Victims of deadly Vrbětice blast will receive compensation

The explosion, believed to have been caused by Russian intelligence operatives, led to thousands of compensation applications. Staff

Written by Staff Published on 14.04.2022 11:34:00 (updated on 14.04.2022) Reading time: 2 minutes

Two huge explosions at an ammunitions depot in Vrbětice, Moravia in 2014 killed two people and led to thousands of applications for compensation from others affected by the blasts.

A spokesperson from the Czech Interior Ministry told reporters yesterday that the ministry has so far paid out CZK 269 million crowns to those hit by the blasts. 8,500 applications for compensation were made and around 93 percent of these have been settled.

A huge wave of applications for compensation followed a law on compensation specifically for the explosions valid since the start of 2022. Claims can still be submitted until June 30. Positive decisions have been granted to around 7,900 of the applications so far submitted, and 7,300 of these have already been paid out.

Only 51 cases have been rejected, and four had to be canceled due to the death of the applicant.

Approval depends on having had a permanent residency address in any of the municipalities affected by the explosion, including Vrbětice itself along with the villages Bohuslavice nad Vláří, Haluzice, Lipová, Vlachovice, and Slavičín, between October 2014 and October 2020.

The conditions for qualifying for compensation were contested by the Mayors and Independents (STAN) parliamentary group, on the grounds that people who were living in the area but had a permanent residency address elsewhere are not able to make claims.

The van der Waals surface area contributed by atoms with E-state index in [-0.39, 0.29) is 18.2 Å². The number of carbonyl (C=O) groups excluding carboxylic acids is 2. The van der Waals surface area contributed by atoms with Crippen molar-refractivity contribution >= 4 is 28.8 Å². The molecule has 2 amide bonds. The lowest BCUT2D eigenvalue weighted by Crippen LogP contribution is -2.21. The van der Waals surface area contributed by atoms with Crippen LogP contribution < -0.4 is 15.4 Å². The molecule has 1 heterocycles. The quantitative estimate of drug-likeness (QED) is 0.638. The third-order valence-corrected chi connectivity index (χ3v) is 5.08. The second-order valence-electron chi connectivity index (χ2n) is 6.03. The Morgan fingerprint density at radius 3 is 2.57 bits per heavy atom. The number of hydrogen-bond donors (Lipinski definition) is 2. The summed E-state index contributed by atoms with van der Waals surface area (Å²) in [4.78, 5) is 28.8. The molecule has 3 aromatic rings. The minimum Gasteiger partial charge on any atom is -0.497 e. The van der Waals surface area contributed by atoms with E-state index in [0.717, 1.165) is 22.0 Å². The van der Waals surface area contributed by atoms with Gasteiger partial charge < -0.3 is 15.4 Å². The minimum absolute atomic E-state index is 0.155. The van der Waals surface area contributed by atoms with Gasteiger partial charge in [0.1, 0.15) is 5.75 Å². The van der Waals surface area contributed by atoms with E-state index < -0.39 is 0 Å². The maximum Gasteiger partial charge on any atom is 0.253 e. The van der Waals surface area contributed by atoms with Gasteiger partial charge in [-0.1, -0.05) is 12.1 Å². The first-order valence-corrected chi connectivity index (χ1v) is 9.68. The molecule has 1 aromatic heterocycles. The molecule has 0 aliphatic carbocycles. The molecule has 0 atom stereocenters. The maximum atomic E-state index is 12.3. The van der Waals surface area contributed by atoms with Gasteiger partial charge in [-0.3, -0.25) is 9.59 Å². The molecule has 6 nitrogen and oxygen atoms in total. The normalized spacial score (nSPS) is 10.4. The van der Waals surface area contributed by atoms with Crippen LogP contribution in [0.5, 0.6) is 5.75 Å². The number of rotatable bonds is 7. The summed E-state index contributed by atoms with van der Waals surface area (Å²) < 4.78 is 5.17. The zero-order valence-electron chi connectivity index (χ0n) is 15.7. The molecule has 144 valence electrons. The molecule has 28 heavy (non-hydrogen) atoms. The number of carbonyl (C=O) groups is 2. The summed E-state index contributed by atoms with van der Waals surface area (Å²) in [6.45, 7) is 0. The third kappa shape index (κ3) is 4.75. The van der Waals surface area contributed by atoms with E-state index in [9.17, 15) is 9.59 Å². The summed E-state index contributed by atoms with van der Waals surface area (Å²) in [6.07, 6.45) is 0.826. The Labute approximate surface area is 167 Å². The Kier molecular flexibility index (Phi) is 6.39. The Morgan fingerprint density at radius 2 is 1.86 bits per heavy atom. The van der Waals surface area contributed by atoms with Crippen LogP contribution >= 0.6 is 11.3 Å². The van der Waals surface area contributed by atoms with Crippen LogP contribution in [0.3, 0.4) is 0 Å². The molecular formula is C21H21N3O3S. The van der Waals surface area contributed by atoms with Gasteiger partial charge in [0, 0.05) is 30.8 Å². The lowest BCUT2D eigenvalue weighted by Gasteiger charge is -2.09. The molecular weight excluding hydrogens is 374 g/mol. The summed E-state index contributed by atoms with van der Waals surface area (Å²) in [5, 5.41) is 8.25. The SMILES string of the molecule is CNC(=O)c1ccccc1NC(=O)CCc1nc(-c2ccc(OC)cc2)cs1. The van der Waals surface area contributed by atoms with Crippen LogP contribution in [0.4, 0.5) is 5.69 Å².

The authorities of the affected municipalities can also ask for compensation in their own right and may receive a total of around CZK 309.5 million. The wider Zlín Region may receive CZK 59 million. Sums being paid out to local authorities are determined based on the tax contributions made by each.

What happened at Vrbětice?

The arms depot explosions at Vrbětice killed two people and affected a total area of 1,319 hectares, with 341 hectares directly hit by the blasts. The first explosion took place on October 16, 2014, destroying warehouse 16, which contained 58 tons of ammunition. The second explosion, on December 3, 2014, destroyed 98 tons of ammunition in warehouse 12.

Inhabitants of surrounding areas had to be evacuated several times. A total of 355 smaller explosions were heard coming from the depot well into December 2014.

Last April, the Czech government caused international shock by declaring a belief that Russian secret service operatives were responsible for the explosions. A manhunt was announced for Alexandr Miškin and Anatolij Čepigov, the same two Russian spies blamed for the infamous Salisbury poisoning incident in the United Kingdom in 2018.

The incident led to a diplomatic rift which saw the immediate expulsion of 18 Russian embassy workers and subsequent further reductions in the Russian diplomatic presence in Czechia and the Czech diplomatic presence in Moscow.

Since the war in Ukraine began, diplomatic ties between the Czech Republic and Russia have deteriorated still further. Only six diplomatic staff now work at Russia’s huge embassy in Prague 6.

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